Despite the efforts of more than 1,400 firefighters, the Pioneer Fire near Lowman has grown from 16 square miles late last week to 65 square miles Tuesday, and estimated date of containment has been extended to mid-September.

    The fire was ignited July 18 by an as-yet unknown cause about eight miles northeast of Idaho City.

    Depending on prevailing winds, smoke from the fire has been drifting in an out of the Wood River and Sawtooth valleys and has been dense at times. The Idaho Department of Environmental Quality has issued an air-quality caution for Blaine County through today, Aug. 3, advising people who are unusually sensitive to air pollution to refrain from physical exertion.

    Fire crews had been clearing vegetation from along state Highway 21 south of Lowman in an attempt to use it as a fire break. According to a map posted on the Inciweb website, the fire breached that line over the weekend and has now burned about as much area on the east side of the highway as it had on the west. The fire is burning across about a six-mile-wide front from about four miles south of Lowman to about More’s Creek Summit.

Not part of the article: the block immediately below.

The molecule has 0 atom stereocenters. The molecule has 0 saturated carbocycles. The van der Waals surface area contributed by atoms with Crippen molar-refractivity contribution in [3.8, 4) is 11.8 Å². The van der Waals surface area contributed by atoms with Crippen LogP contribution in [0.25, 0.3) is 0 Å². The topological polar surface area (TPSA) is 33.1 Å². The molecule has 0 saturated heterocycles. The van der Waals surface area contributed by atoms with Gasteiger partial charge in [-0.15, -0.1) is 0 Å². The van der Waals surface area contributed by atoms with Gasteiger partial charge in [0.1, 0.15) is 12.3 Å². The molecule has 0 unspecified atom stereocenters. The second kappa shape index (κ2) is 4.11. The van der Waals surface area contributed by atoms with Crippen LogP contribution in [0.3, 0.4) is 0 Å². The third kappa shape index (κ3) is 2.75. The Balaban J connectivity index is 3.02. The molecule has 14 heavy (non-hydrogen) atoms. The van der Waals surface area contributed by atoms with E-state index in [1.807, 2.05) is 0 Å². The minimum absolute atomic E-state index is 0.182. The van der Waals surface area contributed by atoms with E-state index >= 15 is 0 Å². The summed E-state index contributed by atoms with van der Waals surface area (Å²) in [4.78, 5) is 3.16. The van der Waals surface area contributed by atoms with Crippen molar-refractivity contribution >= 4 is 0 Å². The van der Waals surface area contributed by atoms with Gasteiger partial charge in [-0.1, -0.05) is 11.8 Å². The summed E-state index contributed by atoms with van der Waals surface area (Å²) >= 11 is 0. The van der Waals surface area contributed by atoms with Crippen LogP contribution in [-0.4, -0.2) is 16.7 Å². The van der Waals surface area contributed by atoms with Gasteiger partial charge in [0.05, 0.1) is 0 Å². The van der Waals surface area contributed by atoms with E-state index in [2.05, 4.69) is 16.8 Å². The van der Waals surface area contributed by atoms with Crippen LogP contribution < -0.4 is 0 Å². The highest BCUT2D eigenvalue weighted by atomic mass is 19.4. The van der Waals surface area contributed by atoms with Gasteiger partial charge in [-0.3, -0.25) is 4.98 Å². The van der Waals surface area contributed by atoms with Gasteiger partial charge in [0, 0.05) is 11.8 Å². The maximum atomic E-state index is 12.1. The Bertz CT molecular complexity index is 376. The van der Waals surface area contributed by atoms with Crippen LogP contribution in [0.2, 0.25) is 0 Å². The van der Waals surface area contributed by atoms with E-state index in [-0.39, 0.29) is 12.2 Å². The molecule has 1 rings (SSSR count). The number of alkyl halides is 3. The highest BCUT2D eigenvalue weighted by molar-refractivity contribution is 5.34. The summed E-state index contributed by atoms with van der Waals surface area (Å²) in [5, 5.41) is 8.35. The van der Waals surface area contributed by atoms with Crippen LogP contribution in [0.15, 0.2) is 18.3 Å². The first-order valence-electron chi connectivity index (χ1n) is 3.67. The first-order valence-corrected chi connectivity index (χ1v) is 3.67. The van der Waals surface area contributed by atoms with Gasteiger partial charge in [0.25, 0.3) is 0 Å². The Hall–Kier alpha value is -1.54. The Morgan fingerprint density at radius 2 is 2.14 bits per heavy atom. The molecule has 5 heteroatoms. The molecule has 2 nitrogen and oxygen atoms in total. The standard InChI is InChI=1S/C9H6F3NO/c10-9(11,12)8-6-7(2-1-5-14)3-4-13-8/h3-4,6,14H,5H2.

The U.S. Forest Service reported that wind, heat and low humidity have combined into perfect conditions for burning over the past few days, allowing the fire to make significant gains to the east.

    “The fire continues to exhibit extreme behavior with crown runs and mid-range spotting,” the Forest Service reported on the Inciweb site Tuesday.

    Resources in use fighting the fire include 51 engines, 10 helicopters, eight dozers and 13 water tenders. The suppression effort thus far has cost more than $13 million.

    Thirty-five people have been evacuated and two backcountry yurts have been destroyed. Ten other buildings are threatened.

    Fire containment estimates have been reduced from 35 percent last week to 28 percent Tuesday. The estimated date for full containment has been extended to Sept. 15, from Aug. 12 on Monday.

    On Sunday for the second consecutive day, a drone sighting grounded aircraft for about 45 minutes. The grounding took place at a critical time in the afternoon when aircraft are needed the most, fire spokesman Jerry Rohnert said.

    Highway 21 is closed from six miles north of Idaho City to two miles south of Lowman.

    Hot and windy conditions are expected to prevail again today, and the Forest Service predicts that the fire will continue to spread north and east.

    The Comet Fire, which was started by lightning on Tuesday, July 26, about 13 miles north of Salmon, is now 83 percent contained and has not increased in size over the past few days. By Tuesday, it had burned 357 acres on the west side of the Salmon River and U.S. Highway 93.

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